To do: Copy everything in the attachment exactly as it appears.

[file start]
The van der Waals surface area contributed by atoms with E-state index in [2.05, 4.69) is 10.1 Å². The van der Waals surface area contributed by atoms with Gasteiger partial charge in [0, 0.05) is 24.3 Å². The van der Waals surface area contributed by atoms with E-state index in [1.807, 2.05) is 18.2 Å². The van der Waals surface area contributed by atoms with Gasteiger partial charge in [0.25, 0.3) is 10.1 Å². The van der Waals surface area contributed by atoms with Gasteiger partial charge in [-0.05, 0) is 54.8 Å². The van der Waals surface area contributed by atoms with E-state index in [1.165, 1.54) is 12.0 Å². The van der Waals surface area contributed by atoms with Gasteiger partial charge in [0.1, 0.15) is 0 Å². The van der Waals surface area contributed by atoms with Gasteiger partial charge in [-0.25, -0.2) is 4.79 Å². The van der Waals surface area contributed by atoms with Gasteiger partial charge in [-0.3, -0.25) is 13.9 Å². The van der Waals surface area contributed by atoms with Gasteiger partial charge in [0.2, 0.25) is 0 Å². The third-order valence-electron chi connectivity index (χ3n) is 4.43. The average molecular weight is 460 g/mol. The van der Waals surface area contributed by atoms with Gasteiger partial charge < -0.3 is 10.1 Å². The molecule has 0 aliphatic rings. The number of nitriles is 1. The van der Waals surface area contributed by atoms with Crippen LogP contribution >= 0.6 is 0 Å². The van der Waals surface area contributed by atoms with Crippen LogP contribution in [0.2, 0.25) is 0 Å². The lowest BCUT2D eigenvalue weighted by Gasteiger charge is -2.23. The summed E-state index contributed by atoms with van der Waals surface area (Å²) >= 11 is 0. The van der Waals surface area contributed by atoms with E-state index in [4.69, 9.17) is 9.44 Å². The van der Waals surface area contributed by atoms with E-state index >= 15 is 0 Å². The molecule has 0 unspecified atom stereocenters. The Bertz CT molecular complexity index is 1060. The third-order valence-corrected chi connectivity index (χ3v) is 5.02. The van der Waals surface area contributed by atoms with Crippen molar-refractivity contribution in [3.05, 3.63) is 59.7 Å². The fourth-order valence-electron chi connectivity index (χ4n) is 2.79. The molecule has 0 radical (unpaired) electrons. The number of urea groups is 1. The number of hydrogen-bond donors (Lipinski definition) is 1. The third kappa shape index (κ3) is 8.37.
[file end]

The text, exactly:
The van der Waals surface area contributed by atoms with E-state index in [2.05, 4.69) is 10.1 Å². The van der Waals surface area contributed by atoms with Gasteiger partial charge in [0, 0.05) is 24.3 Å². The van der Waals surface area contributed by atoms with E-state index in [1.807, 2.05) is 18.2 Å². The van der Waals surface area contributed by atoms with Gasteiger partial charge in [0.25, 0.3) is 10.1 Å². The van der Waals surface area contributed by atoms with Gasteiger partial charge in [-0.05, 0) is 54.8 Å². The van der Waals surface area contributed by atoms with E-state index in [1.165, 1.54) is 12.0 Å². The van der Waals surface area contributed by atoms with Gasteiger partial charge in [0.1, 0.15) is 0 Å². The van der Waals surface area contributed by atoms with Gasteiger partial charge in [-0.25, -0.2) is 4.79 Å². The van der Waals surface area contributed by atoms with Gasteiger partial charge in [-0.3, -0.25) is 13.9 Å². The van der Waals surface area contributed by atoms with Gasteiger partial charge in [0.2, 0.25) is 0 Å². The third-order valence-electron chi connectivity index (χ3n) is 4.43. The average molecular weight is 460 g/mol. The van der Waals surface area contributed by atoms with Gasteiger partial charge < -0.3 is 10.1 Å². The molecule has 0 aliphatic rings. The number of nitriles is 1. The van der Waals surface area contributed by atoms with Crippen LogP contribution >= 0.6 is 0 Å². The van der Waals surface area contributed by atoms with Crippen LogP contribution in [0.2, 0.25) is 0 Å². The lowest BCUT2D eigenvalue weighted by Gasteiger charge is -2.23. The summed E-state index contributed by atoms with van der Waals surface area (Å²) >= 11 is 0. The van der Waals surface area contributed by atoms with E-state index in [4.69, 9.17) is 9.44 Å². The van der Waals surface area contributed by atoms with E-state index >= 15 is 0 Å². The molecule has 0 unspecified atom stereocenters. The Bertz CT molecular complexity index is 1060. The third-order valence-corrected chi connectivity index (χ3v) is 5.02. The van der Waals surface area contributed by atoms with Crippen molar-refractivity contribution in [3.05, 3.63) is 59.7 Å². The fourth-order valence-electron chi connectivity index (χ4n) is 2.79. The molecule has 0 radical (unpaired) electrons. The number of urea groups is 1. The number of hydrogen-bond donors (Lipinski definition) is 1. The third kappa shape index (κ3) is 8.37.